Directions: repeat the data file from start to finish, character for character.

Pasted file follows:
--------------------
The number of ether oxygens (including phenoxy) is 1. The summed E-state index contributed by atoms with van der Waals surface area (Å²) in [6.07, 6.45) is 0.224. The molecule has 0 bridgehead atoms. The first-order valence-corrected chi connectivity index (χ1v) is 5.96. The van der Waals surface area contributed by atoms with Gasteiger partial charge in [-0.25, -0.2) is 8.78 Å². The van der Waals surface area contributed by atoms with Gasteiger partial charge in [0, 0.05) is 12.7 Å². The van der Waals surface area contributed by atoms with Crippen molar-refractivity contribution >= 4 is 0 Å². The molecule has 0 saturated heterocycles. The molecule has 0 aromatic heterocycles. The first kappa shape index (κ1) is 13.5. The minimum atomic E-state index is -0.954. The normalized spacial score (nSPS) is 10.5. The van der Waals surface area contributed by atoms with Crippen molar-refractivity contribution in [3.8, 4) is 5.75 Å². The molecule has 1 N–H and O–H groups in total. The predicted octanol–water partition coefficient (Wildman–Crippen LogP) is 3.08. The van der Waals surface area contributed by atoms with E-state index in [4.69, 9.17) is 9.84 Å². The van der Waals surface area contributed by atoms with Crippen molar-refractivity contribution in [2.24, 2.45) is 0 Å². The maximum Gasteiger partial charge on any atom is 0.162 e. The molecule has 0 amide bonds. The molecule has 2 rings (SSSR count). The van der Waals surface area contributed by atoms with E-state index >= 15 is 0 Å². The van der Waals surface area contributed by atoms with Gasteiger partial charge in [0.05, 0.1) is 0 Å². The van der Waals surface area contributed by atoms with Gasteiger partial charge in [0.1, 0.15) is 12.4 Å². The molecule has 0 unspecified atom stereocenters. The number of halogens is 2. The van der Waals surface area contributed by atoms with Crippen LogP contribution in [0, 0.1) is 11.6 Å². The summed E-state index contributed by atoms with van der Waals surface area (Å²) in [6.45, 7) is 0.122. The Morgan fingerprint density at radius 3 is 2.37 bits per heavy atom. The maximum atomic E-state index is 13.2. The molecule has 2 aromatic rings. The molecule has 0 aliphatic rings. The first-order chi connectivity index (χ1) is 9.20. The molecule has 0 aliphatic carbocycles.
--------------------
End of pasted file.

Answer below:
The number of ether oxygens (including phenoxy) is 1. The summed E-state index contributed by atoms with van der Waals surface area (Å²) in [6.07, 6.45) is 0.224. The molecule has 0 bridgehead atoms. The first-order valence-corrected chi connectivity index (χ1v) is 5.96. The van der Waals surface area contributed by atoms with Gasteiger partial charge in [-0.25, -0.2) is 8.78 Å². The van der Waals surface area contributed by atoms with Gasteiger partial charge in [0, 0.05) is 12.7 Å². The van der Waals surface area contributed by atoms with Crippen molar-refractivity contribution >= 4 is 0 Å². The molecule has 0 saturated heterocycles. The molecule has 0 aromatic heterocycles. The first kappa shape index (κ1) is 13.5. The minimum atomic E-state index is -0.954. The normalized spacial score (nSPS) is 10.5. The van der Waals surface area contributed by atoms with Crippen molar-refractivity contribution in [3.8, 4) is 5.75 Å². The molecule has 1 N–H and O–H groups in total. The predicted octanol–water partition coefficient (Wildman–Crippen LogP) is 3.08. The van der Waals surface area contributed by atoms with E-state index in [4.69, 9.17) is 9.84 Å². The van der Waals surface area contributed by atoms with Crippen molar-refractivity contribution in [2.24, 2.45) is 0 Å². The maximum Gasteiger partial charge on any atom is 0.162 e. The molecule has 0 amide bonds. The molecule has 2 rings (SSSR count). The van der Waals surface area contributed by atoms with E-state index >= 15 is 0 Å². The van der Waals surface area contributed by atoms with Gasteiger partial charge in [0.05, 0.1) is 0 Å². The van der Waals surface area contributed by atoms with Gasteiger partial charge in [0.1, 0.15) is 12.4 Å². The molecule has 0 unspecified atom stereocenters. The number of halogens is 2. The van der Waals surface area contributed by atoms with Crippen LogP contribution in [0, 0.1) is 11.6 Å². The summed E-state index contributed by atoms with van der Waals surface area (Å²) in [6.45, 7) is 0.122. The Morgan fingerprint density at radius 3 is 2.37 bits per heavy atom. The maximum atomic E-state index is 13.2. The molecule has 2 aromatic rings. The molecule has 0 aliphatic rings. The first-order chi connectivity index (χ1) is 9.20. The molecule has 0 aliphatic carbocycles.